mistress ached in every bone. When Jose had helped his
countrywoman into the house Alaire said:

"If you insist upon going through you must take the car. You can
return it to-morrow."

"And--about Panfilo?" Dave queried.

"Wait. Perhaps I'll decide what is best to do in the mean time.
Good night."

Law took her extended hand. Alaire was glad that he did not fondle
it in that detestable Mexican fashion of which she had lately
experienced so much; glad that the grasp of his long, strong
fingers was merely firm and friendly. When he stepped back into
the car and drove off through the night she stood for some time
looking after him.

Blaze Jones had insisted that Dave live at his house, and the
Ranger had accepted the invitation; but as it was late when the
latter arrived at Jonesville, he went to the hotel for a few
hours' rest. When he drove his borrowed machine up to the Jones
house, about breakfast-time, both Blaze and Paloma were delighted
to see him.

"Say, now! What you doing rolling around in a gasoline go-devil?"
the elder man inquired, and Law was forced to explain.

"Why, Mrs. Austin must have experienced a change of heart!"
exclaimed Paloma. "She never gave anybody a lift before."

Blaze agreed. "She's sure poisonous to strangers." Then he looked
over the car critically. "These automobiles are all right, but
whenever I want to go somewhere and get back I take a team of hay-
burners. Mules don't puncture. The first automobile Paloma had
nearly scared me to death. On the road to Brownsville there used
to be a person who didn't like me--we'd had a considerable
unpleasantness, in fact. One day Paloma and I were lickety-
splittin' along past his place when we had a blow-out. It was the
first one I'd ever heard, and it fooled me complete--comin' right
at that particular turn of the road. I sure thought this party I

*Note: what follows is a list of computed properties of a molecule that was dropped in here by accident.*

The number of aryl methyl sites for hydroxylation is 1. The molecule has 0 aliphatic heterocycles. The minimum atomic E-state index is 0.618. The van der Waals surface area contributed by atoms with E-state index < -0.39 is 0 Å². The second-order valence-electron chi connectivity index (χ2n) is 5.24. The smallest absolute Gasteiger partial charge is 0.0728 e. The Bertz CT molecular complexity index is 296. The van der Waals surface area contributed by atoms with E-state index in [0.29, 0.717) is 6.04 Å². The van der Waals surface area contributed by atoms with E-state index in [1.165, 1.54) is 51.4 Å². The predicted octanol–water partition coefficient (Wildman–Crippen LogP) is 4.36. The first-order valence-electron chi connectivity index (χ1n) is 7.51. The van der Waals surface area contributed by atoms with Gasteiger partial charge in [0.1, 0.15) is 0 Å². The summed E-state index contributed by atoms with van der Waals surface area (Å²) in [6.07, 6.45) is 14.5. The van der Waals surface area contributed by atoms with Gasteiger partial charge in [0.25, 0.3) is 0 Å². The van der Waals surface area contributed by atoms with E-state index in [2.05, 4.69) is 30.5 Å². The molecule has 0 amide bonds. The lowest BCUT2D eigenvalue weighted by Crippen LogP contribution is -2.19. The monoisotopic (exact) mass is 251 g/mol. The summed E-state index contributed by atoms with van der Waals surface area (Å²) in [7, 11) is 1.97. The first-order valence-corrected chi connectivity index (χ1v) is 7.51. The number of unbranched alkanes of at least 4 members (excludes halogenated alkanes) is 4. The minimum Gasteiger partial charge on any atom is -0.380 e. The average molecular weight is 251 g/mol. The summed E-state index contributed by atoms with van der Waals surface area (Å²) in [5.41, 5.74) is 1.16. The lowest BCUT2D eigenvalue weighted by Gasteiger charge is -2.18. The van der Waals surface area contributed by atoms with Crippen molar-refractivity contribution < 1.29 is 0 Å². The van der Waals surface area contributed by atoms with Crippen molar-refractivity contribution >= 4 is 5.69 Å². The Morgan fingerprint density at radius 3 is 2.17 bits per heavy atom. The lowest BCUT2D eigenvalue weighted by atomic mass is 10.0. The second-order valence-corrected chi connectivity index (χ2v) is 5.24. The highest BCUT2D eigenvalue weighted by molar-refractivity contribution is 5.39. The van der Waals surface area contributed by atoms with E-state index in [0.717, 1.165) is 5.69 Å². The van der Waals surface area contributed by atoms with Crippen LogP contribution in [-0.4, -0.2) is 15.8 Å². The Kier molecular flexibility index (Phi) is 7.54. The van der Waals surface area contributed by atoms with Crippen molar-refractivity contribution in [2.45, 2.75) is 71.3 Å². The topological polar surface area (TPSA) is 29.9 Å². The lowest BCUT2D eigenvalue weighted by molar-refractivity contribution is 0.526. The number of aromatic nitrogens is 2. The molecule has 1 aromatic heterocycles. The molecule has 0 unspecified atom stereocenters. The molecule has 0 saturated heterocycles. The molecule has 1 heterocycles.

spoke of had cut down on me, so I r'ared up and unlimbered. I shot
out three window-lights in his house before Paloma could explain.
If he'd been in sight I'd have beefed him then and there, and
saved six months' delay. No, gas-buggies are all right for people
with strong nerves, but I'm tuned too high."

"Father has never learned to drive a car without yelling 'Gee' and
'Haw,'" laughed Paloma. "And he thinks he has title to the whole
road, too. You know these Mexicans are slow about pulling their
wagons to one side. Well, father got mad one day, and when a team
refused him the right of way he whipped out his revolver and
fired."

Blaze smiled broadly. "It worked great. And believe me, them
Greasers took to the ditch. I went through like a hot wind, but I
shot up sixty-five ca'tridges between here and town."

"Why didn't Mrs. Austin ask you to stay all night at Las Palmas?"
the girl inquired of Dave.

"She did."

"Wonderful!" Paloma's surprise was evidently sincere. "I suppose
you refused because of the way Ed treated you? Well, I'd have
accepted just to spite him. Tell me, is she nice?"

"She's lovely."

This vehement declaration brought a sudden gleam of interest into
the questioner's eyes.

"They say she has the most wonderful gowns and jewels, and dresses
for dinner every night. Well"--Paloma tossed her head--"I'm going
to have some nice clothes, too. You wait!"

"Now don't you start riggin' yourself up for meals," Blaze said,
warningly. "First thing I know you'll have me in a full-dress
suit, spillin' soup on my shirt." Then to his guest he complained,
feelingly: "I don't know what's come over Paloma lately; this new
dressmaker has plumb stampeded her. Somebody'd ought to run that
feline out of town before she ruins me."

"She is a very nice woman," complacently declared the daughter;
but her father snorted loudly.

"I wouldn't associate with such a critter."

"My! But you're proud."

"It ain't that," Blaze defended himself. "I know her husband, and
he's a bad hombre. He backed me up against a waterin'-trough and
told my fortune yesterday. He said I'd be married twice and have
many children. He told me I was fond of music and a skilled
performer on the organ, but melancholy and subject to catarrh,
Bright's disease, and ailments of the legs. He said I loved
widows, and unless I was poisoned by a dark lady I'd live to be
eighty years old. Why, he run me over like a pet squirrel lookin'